1. # Does pH Go with the Fizz?

What happens to unfinished soda? Many soft drinks are easy to tell apart by their tastes; they all are made from different recipes. But what they have in common is the presence of carbon dioxide. Compare the original acidity of soda with what happens to pH levels as the soda loses its carbonation and goes “flat”.

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Carbon dioxide is found in many soft drinks. It is to carbon dioxide they owe their name - “sodas” or “soda”, for short.  In the manufacture of soda, the basic drink is saturated with carbon dioxide (CO2), which is added to the bottle under pressure. Carbon dioxide gives the drink a refreshing property. In addition, it is a preservative and a disinfectant of drinks due to its ability to inhibit the growth of microorganisms.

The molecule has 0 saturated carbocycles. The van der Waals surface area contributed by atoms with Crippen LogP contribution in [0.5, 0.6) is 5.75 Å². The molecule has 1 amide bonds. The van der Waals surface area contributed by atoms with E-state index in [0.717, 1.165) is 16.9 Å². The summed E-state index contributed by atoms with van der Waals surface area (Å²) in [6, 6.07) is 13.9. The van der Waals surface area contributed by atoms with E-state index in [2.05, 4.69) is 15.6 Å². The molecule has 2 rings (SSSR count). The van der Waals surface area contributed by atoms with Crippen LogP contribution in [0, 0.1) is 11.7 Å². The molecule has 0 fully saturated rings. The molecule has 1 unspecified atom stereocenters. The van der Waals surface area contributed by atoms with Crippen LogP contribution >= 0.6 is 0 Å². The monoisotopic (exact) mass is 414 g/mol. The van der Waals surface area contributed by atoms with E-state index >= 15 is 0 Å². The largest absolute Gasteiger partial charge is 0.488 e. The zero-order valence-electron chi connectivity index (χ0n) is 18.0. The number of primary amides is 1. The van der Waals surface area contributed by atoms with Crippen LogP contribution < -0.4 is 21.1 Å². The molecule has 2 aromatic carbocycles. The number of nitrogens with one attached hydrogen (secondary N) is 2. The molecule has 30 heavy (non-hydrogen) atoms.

The disinfecting effect of carbon dioxide is increased by lowering the acidity level, the pH, of soda. This is because carbonic acid Н2СО3 is formed by the interaction of CO2 with water.

$\mathsf{CO_2 \cdot H_2O_{(p)} \rightleftarrows H_2CO_{3(p)} }$ (carbonic acid)

Then, carbonic acid dissociates: Н2СО3 → Н+ + НСО3,  releasing the H+ ions responsible for the lowering the pH of soda drink.  [WHY IMPROVES DISINFECTIVE ABILITY?]

The above reaction can go both ways; which way it goes depends on the gas pressure. When you open a sealed bottle or a can of soda, the pressure drops, and carbonic acid, Н2СО3 , decomposes into water and carbon dioxide.

This means that the pH of soda should keep changing as the gas (CO2) exits from the liquid.

In this project we will study how the pH of an open bottle or a can of soda changes over time after opening. We will be able to compare changes in the pH of various soda drinks after opening of the bottle or can in which it was stored.